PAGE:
(4) To alter, remove, or otherwise disfigure any label or price tag with a like intent; or,
(5) To transfer any goods, wares or merchandise from a container in which the same shall be displayed or packaged to any other container with a like intent; and any person committing any of the acts mentioned is guilty of shoplifting.
Md.Ann.Code § 551 A(a) (1976)
The court found Crawford's dual convictions under the local possession of narcotics statute (33 D.C.Code § 402 (1973)) and the federal statute proscribing possession of narcotics with intent to distribute (21 U.S.C. § 841(a) (1976)) to be impermissible, because both convictions involved the same drugs and the same actions by the defendant. 192 U.S.App.D.C. at 328, 591 F.2d at 937. See United States v. Moore, 175 U.S.App.D.C. 103, 104, 533 F.2d 1238, 1239 (1976) (Per curiam ); United States v. Knight, 166 U.S.App.D.C. 21, 26, 509 F.2d 354, 363 (1974). This court reached effectively the same conclusion regarding Crawford's conviction for the federal crime of unlawfully carrying a pistol in the commission of a felony (18 U.S.C. § 924(c)(2) (1976)) and the District of Columbia offense of carrying an unlicensed pistol (22 D.C.Code § 3204 (1973)). 192 U.S.App.D.C. at 330, 591 F.2d at 939. We therefore directed the trial court to vacate (1) one or the other of the two heroin convictions and (2) either Crawford's conviction under 18 U.S.C. § 924(c)(2) or 22 D.C.Code § 3204. 192 U.S.App.D.C. at 328, 330 & 334, 591 F.2d at 937, 939 & 943. The trial court subsequently vacated the convictions on the local statutes in both cases. Additionally, we directed the trial judge to resentence Crawford on the 18 U.S.C. § 922(k) conviction (receipt of a pistol in interstate commerce with the serial number removed) because he inadvertently referred to the language of related local statutes rather than § 922(k) when imposing sentence. As discussed Infra, see note 11, the district judge subsequently resentenced her to time served for that conviction as well as for the other two which were not vacated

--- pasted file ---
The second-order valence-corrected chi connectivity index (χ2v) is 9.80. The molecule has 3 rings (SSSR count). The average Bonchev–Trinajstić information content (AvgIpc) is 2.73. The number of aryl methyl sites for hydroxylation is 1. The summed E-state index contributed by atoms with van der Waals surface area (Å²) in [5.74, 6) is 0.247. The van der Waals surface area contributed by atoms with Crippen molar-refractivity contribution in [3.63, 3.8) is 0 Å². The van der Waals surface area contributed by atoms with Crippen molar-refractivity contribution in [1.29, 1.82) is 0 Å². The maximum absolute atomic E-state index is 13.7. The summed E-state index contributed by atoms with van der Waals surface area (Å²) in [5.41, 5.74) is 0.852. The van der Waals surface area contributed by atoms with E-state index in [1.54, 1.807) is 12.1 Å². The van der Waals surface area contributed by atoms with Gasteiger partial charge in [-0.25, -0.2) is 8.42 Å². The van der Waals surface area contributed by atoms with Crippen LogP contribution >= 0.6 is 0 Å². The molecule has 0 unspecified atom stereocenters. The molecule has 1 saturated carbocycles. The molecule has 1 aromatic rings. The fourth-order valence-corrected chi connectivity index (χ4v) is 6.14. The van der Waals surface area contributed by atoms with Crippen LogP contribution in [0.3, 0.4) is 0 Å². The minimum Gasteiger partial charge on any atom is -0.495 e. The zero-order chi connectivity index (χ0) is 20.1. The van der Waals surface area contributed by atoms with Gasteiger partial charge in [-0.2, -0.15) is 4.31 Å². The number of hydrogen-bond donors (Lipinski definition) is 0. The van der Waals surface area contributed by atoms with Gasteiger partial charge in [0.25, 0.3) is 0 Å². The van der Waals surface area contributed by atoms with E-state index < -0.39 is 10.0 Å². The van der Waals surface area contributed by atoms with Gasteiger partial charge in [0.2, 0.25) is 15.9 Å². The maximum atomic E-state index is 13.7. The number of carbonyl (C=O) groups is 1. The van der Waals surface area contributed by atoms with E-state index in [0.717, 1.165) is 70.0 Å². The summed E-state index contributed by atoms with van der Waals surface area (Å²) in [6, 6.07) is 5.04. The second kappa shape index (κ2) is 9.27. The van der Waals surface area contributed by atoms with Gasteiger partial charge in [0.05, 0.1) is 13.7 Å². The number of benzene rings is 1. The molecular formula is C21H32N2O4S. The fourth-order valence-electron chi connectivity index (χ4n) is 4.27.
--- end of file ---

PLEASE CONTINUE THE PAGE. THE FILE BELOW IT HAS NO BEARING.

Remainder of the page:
Before the court amended her sentence, Crawford's lawyer stated: "Miss Crawford is here to admit her entire although she doesn't have to admit her entire participation in (the federal charge of possessing narcotic drugs with intent to distribute) . . . as part of her rehabilitation." The district court then resentenced Crawford under the three remaining convictions to the 22 months she had already served, imposing a parole term of two years